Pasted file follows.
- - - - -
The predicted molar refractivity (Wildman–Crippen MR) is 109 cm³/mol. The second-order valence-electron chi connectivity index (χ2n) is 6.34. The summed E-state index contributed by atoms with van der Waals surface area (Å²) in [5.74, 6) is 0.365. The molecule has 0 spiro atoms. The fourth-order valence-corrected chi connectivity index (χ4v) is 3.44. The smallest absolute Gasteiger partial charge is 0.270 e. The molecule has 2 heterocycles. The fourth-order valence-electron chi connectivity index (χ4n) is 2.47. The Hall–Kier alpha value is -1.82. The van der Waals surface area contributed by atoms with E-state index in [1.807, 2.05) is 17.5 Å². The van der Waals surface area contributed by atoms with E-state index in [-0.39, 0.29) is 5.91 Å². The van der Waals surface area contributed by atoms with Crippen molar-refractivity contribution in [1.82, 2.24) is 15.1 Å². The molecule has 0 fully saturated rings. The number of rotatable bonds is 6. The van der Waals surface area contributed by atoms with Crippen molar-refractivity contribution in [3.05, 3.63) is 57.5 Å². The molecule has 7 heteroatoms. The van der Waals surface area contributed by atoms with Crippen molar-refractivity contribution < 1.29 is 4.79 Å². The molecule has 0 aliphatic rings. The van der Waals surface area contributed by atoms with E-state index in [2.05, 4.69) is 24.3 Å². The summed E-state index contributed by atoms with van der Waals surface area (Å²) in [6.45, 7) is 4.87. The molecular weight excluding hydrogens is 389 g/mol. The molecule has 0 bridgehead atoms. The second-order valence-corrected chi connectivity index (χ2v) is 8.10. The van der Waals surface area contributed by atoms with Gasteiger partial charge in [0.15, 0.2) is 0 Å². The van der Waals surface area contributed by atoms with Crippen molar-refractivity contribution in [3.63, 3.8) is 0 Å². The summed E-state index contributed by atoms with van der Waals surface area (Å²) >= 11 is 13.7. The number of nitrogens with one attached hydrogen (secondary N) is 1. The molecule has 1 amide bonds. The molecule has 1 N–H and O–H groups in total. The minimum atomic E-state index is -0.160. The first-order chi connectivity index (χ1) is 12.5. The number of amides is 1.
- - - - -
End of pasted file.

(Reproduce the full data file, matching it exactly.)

The predicted molar refractivity (Wildman–Crippen MR) is 109 cm³/mol. The second-order valence-electron chi connectivity index (χ2n) is 6.34. The summed E-state index contributed by atoms with van der Waals surface area (Å²) in [5.74, 6) is 0.365. The molecule has 0 spiro atoms. The fourth-order valence-corrected chi connectivity index (χ4v) is 3.44. The smallest absolute Gasteiger partial charge is 0.270 e. The molecule has 2 heterocycles. The fourth-order valence-electron chi connectivity index (χ4n) is 2.47. The Hall–Kier alpha value is -1.82. The van der Waals surface area contributed by atoms with E-state index in [1.807, 2.05) is 17.5 Å². The van der Waals surface area contributed by atoms with E-state index in [-0.39, 0.29) is 5.91 Å². The van der Waals surface area contributed by atoms with Crippen molar-refractivity contribution in [1.82, 2.24) is 15.1 Å². The molecule has 0 fully saturated rings. The number of rotatable bonds is 6. The van der Waals surface area contributed by atoms with Crippen molar-refractivity contribution in [3.05, 3.63) is 57.5 Å². The molecule has 7 heteroatoms. The van der Waals surface area contributed by atoms with Crippen molar-refractivity contribution < 1.29 is 4.79 Å². The molecule has 0 aliphatic rings. The van der Waals surface area contributed by atoms with E-state index in [2.05, 4.69) is 24.3 Å². The summed E-state index contributed by atoms with van der Waals surface area (Å²) in [6.45, 7) is 4.87. The molecular weight excluding hydrogens is 389 g/mol. The molecule has 0 bridgehead atoms. The second-order valence-corrected chi connectivity index (χ2v) is 8.10. The van der Waals surface area contributed by atoms with Gasteiger partial charge in [0.15, 0.2) is 0 Å². The van der Waals surface area contributed by atoms with Crippen molar-refractivity contribution in [3.63, 3.8) is 0 Å². The summed E-state index contributed by atoms with van der Waals surface area (Å²) >= 11 is 13.7. The number of nitrogens with one attached hydrogen (secondary N) is 1. The molecule has 1 amide bonds. The molecule has 1 N–H and O–H groups in total. The minimum atomic E-state index is -0.160. The first-order chi connectivity index (χ1) is 12.5. The number of amides is 1.